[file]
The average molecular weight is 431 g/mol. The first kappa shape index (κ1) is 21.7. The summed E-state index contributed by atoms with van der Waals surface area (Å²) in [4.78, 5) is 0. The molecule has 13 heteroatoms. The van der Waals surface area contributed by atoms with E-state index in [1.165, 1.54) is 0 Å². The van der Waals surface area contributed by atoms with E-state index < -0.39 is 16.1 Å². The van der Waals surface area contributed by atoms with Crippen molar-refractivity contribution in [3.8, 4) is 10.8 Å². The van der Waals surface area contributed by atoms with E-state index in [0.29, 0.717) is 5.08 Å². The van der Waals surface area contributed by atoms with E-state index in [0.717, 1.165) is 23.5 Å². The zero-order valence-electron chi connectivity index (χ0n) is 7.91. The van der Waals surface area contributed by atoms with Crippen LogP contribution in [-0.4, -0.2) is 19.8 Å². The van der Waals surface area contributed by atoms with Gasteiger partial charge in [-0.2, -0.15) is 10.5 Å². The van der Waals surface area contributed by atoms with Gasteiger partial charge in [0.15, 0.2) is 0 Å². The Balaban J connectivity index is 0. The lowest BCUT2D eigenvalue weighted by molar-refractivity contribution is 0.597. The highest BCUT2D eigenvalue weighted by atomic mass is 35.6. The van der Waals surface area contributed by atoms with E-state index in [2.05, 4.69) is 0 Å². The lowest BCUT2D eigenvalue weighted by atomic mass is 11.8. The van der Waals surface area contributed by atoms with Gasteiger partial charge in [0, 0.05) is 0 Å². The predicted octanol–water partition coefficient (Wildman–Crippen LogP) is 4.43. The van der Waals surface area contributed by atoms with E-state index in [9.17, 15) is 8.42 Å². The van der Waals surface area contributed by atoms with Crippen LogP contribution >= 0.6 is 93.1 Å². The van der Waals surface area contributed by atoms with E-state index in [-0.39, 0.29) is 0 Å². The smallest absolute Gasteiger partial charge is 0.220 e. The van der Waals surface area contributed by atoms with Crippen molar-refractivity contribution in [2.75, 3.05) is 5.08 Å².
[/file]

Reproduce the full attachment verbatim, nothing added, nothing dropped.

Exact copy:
The average molecular weight is 431 g/mol. The first kappa shape index (κ1) is 21.7. The summed E-state index contributed by atoms with van der Waals surface area (Å²) in [4.78, 5) is 0. The molecule has 13 heteroatoms. The van der Waals surface area contributed by atoms with E-state index in [1.165, 1.54) is 0 Å². The van der Waals surface area contributed by atoms with E-state index < -0.39 is 16.1 Å². The van der Waals surface area contributed by atoms with Crippen molar-refractivity contribution in [3.8, 4) is 10.8 Å². The van der Waals surface area contributed by atoms with E-state index in [0.29, 0.717) is 5.08 Å². The van der Waals surface area contributed by atoms with E-state index in [0.717, 1.165) is 23.5 Å². The zero-order valence-electron chi connectivity index (χ0n) is 7.91. The van der Waals surface area contributed by atoms with Crippen LogP contribution in [-0.4, -0.2) is 19.8 Å². The van der Waals surface area contributed by atoms with Gasteiger partial charge in [-0.2, -0.15) is 10.5 Å². The van der Waals surface area contributed by atoms with Gasteiger partial charge in [0.15, 0.2) is 0 Å². The Balaban J connectivity index is 0. The lowest BCUT2D eigenvalue weighted by molar-refractivity contribution is 0.597. The highest BCUT2D eigenvalue weighted by atomic mass is 35.6. The van der Waals surface area contributed by atoms with E-state index in [2.05, 4.69) is 0 Å². The lowest BCUT2D eigenvalue weighted by atomic mass is 11.8. The van der Waals surface area contributed by atoms with Gasteiger partial charge in [0, 0.05) is 0 Å². The predicted octanol–water partition coefficient (Wildman–Crippen LogP) is 4.43. The van der Waals surface area contributed by atoms with E-state index in [9.17, 15) is 8.42 Å². The van der Waals surface area contributed by atoms with Crippen LogP contribution >= 0.6 is 93.1 Å². The van der Waals surface area contributed by atoms with E-state index in [-0.39, 0.29) is 0 Å². The smallest absolute Gasteiger partial charge is 0.220 e. The van der Waals surface area contributed by atoms with Crippen molar-refractivity contribution in [2.75, 3.05) is 5.08 Å².